(Update: Vote pushed back a week)
SALEM, Ore. (AP) — A proposed gun storage law that would be among the toughest in the U.S. is headed for a vote in the Oregon House. Backers say it will save lives, but opponents say it could lead to more deaths.
Hundreds of people have testified about House Bill 2510, mostly in writing because there wasn’t enough time to take all the oral testimony.
A on the bill, initially scheduled for Monday, was pushed back by a week to enable Democratic representatives to work with the Senate “to guarantee the bill is on track to pass and be enacted,” said Hannah Kurowski, spokeswoman for the majority House Democrats.
Among those submitting testimony was Paul Kemp, whose brother-in-law Steve Forsyth was killed with a stolen gun in a mass shooting at a Portland-area shopping mall in 2012.
“I will never forget the screams I heard when we had to tell my teenage nephew that his father had been killed at the mall,” Kemp said.
But opponents say forcing people to keep guns locked up could waste precious moments if they need to defend themselves against armed intruders.
Jim Mischel, of Sheridan, Oregon, described how his wife woke up when he was away one night in 1981. She heard a noise, went to investigate and saw that a man had broken into their home.
She returned to the bedroom and tried to get to a pistol that was in a locked gun box in the nightstand.
“She was unable to get the box unlocked and the pistol out before he got into the bedroom and threatened her with his gun,” Mischel said. “She has never recovered.”
The debate in Oregon over guns mirrors similar discussions being held nationwide. But there has been little movement on gun control, even as the number of mass shootings climbs again as the nation eases coronavirus lockdown restrictions.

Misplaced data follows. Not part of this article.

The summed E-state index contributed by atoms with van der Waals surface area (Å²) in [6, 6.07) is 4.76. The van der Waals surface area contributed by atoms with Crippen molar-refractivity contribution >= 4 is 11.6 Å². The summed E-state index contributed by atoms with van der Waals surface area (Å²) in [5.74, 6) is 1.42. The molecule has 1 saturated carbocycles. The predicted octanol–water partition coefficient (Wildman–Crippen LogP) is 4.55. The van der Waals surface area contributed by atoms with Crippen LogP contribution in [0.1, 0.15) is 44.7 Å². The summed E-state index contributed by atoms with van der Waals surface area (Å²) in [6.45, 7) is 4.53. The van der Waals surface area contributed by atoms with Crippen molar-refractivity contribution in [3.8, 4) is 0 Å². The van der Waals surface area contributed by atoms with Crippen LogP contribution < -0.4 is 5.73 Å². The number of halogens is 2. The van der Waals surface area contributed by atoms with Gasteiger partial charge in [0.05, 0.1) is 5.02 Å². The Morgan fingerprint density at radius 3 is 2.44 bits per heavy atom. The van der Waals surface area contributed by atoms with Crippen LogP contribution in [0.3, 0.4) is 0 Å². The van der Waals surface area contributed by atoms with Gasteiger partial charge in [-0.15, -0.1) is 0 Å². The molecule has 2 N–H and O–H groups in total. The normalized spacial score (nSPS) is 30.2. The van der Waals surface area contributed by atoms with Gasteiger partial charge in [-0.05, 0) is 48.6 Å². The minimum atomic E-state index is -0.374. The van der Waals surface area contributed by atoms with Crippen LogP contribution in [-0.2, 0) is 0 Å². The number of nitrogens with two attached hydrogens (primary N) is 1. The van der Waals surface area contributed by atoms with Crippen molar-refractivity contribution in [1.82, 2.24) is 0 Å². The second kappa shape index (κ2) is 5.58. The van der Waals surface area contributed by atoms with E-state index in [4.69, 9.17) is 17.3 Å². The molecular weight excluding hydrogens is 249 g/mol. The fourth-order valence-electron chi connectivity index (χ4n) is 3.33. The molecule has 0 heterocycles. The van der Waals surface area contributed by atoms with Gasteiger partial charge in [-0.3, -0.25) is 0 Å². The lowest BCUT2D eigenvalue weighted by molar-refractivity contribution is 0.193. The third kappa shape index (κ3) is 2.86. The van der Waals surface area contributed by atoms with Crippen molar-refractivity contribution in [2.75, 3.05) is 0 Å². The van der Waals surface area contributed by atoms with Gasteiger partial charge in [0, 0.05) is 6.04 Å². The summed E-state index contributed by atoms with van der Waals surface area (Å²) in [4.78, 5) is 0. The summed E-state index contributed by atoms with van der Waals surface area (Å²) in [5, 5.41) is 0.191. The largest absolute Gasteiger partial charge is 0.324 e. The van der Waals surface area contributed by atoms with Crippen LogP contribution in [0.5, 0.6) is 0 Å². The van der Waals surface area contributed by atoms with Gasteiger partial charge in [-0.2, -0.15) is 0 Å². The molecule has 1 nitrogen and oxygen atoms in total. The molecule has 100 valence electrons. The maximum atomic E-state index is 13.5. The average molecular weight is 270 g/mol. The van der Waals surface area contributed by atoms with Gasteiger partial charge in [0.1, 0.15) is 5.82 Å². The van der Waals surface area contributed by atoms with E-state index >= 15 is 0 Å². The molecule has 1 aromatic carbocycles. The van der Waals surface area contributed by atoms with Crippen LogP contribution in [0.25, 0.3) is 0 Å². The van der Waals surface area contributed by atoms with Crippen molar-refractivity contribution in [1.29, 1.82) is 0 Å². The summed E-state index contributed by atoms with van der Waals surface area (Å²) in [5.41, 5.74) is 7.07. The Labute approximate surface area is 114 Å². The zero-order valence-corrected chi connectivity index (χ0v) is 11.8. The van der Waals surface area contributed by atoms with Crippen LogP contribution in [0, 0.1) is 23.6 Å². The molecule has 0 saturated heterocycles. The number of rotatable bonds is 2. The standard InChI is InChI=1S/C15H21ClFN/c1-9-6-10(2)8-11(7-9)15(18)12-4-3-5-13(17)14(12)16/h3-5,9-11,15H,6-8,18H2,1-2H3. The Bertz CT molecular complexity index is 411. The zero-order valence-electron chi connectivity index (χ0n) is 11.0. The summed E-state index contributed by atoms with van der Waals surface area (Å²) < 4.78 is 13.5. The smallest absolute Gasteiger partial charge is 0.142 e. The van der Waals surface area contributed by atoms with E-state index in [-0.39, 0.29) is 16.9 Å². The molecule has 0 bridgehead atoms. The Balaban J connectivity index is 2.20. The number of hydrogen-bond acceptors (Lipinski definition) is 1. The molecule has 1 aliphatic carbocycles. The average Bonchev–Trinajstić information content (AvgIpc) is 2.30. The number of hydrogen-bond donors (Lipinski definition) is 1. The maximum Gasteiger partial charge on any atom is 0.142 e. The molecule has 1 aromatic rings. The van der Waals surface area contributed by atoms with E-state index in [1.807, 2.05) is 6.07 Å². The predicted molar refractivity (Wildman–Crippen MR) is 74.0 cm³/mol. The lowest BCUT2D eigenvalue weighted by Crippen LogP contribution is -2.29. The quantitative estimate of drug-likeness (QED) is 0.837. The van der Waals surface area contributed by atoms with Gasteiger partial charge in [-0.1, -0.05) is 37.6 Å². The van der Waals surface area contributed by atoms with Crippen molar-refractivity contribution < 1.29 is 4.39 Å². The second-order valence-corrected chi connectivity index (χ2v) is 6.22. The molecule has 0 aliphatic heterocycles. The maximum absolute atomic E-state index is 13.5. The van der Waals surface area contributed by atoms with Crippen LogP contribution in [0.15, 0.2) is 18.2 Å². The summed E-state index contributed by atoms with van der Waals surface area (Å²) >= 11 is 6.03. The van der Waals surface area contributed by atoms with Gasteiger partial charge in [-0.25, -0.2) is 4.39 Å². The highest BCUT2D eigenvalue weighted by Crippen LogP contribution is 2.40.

Massachusetts is the only state that requires that all unattended firearms to be stored with locking devices in place, according to the Giffords gun safety advocacy group. Penalties for violations can range from imprisonment to thousands of dollars in fines.
States that have passed laws requiring some level of firearms safe storage include California, Connecticut and New York, said Allison Anderman, senior counsel at Giffords.
Colorado is set to join them. A bill requiring unattended firearms to be securely stored passed the Colorado General Assembly this month and is ready to be signed by the governor.
It creates the offense of unlawful storage of a firearm if a person stores a gun knowing that a juvenile could access it without permission or if a resident of the premises is ineligible to possess a firearm.
Oregon’s bill is even broader. It mandates that gun owners secure unattended weapons with trigger locks or in locked compartments. Those who don’t would be strictly liable for any injuries or property damage. If a minor gets ahold of an unsecured firearm, the gun’s owner would face a maximum $2,000 fine.